Just within the auto industry alone, applications for the metaverse are already proliferating. German vehicle maker BMW is utilizing “digital twin” factories for new design customizations, which allows different manufacturing locations to sync up and learn from each other. And just like Meta’s slogan (“The metaverse may be virtual but the impact will be real”), the significant savings in time and production cost has real value to investors.

Several other new use cases were promoted and unveiled at this year’s CES (the Computer Technology Association’s annual trade show). This included VR experiences for rear-seat passengers; virtual showrooms like that of Fiat and Kia Germany—which allow for customizations and “in-world” purchasing; the use of ChatGPT for sales and feature tutorials; mixed reality technician servicing and haptic devices that simulate touch. The benefits range from futuristic entertainment to efficiencies in inventory management.

In other new use cases, Johns Hopkins University neurosurgeons are already using augmented reality to perform spinal surgery. Last year, the National Aeronautics and Space Administration (NASA) launched a metaverse coding challenge, and the US Army and local law enforcement have also ramped up virtual world efforts for recruitment and instruction. As a global innovation hub, South Korea has several government and corporate initiatives well under way, including Metaverse Seoul, which will give users access to public services, such as permitting avatars to visit tax offices.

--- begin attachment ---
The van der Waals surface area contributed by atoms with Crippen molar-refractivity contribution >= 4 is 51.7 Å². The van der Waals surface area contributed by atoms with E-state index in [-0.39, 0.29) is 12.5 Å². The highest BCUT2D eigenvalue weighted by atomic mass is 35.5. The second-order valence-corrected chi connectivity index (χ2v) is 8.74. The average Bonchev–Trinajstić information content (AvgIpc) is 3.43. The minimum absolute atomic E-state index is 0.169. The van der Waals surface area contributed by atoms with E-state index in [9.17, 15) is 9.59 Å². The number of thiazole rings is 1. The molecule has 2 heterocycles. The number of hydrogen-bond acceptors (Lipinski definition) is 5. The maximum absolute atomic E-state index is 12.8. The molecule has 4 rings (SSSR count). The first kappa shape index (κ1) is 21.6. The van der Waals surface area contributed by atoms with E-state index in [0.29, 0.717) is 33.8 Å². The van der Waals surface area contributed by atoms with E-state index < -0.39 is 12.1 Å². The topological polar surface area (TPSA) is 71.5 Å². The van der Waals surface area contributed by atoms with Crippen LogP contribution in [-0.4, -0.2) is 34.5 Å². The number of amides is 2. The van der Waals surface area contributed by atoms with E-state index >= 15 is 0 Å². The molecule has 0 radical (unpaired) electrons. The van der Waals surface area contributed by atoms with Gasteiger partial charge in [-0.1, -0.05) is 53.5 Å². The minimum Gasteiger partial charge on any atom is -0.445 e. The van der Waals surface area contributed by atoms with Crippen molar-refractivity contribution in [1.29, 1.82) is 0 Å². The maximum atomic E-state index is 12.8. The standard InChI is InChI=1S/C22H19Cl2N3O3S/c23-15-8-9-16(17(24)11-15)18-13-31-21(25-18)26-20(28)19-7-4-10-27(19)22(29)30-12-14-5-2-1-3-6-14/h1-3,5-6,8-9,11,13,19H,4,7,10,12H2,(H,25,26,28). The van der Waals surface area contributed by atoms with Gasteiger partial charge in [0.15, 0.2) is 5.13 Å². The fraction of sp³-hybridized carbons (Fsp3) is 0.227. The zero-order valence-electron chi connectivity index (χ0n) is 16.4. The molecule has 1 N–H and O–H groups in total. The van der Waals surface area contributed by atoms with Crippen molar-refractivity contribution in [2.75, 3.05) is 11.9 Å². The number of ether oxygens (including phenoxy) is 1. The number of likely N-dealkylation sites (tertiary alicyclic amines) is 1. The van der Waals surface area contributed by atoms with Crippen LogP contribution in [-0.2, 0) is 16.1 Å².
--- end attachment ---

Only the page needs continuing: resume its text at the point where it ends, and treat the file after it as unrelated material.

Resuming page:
While a chatbot didn’t write this particular commentary, the global financial services industry is also tapping into the innovation. Investors looking to add metaverse exposure to portfolios can themselves leverage the potential benefits of AI’s role in index methodology. This is accomplished via tools using natural language processing algorithms to parse large volumes of data that guide portfolio selection.

The Solactive Global Metaverse Innovation Index, for example, employs such a proprietary tool to select, vet and rebalance technology companies that offer metaverse products, including blockchain applications.6 Each stock is screened for sustainability and governance compliance and assigned a relevancy score and ranking. Will Google lose the AI war to ChatGPT? Does the metaverse’s brightest future tilt more toward consumer or industrial sectors? Rules-based ETF strategies tracking such indexes can offer an advantage in that they automatically adjust portfolios to capture optimal metaverse exposure.

While the environment for businesses and end users to move seamlessly between various worlds is still nascent, new networks are already forming. Enterprise use cases in coming years will likely span internal collaboration, client contact, sales and marketing, advertising, events, engineering and design, and workforce training and recruitment. The enhancement of progressive technology and rising computation power has paved the way for a growing number of global firms to develop new ways to profoundly impact societies and global economic growth. We expect that enthusiasm for immersive technology and virtual marketplaces will persist and that the secular growth of digitalization and the opportunity set for driving long-term investor returns will be too big to be ignored.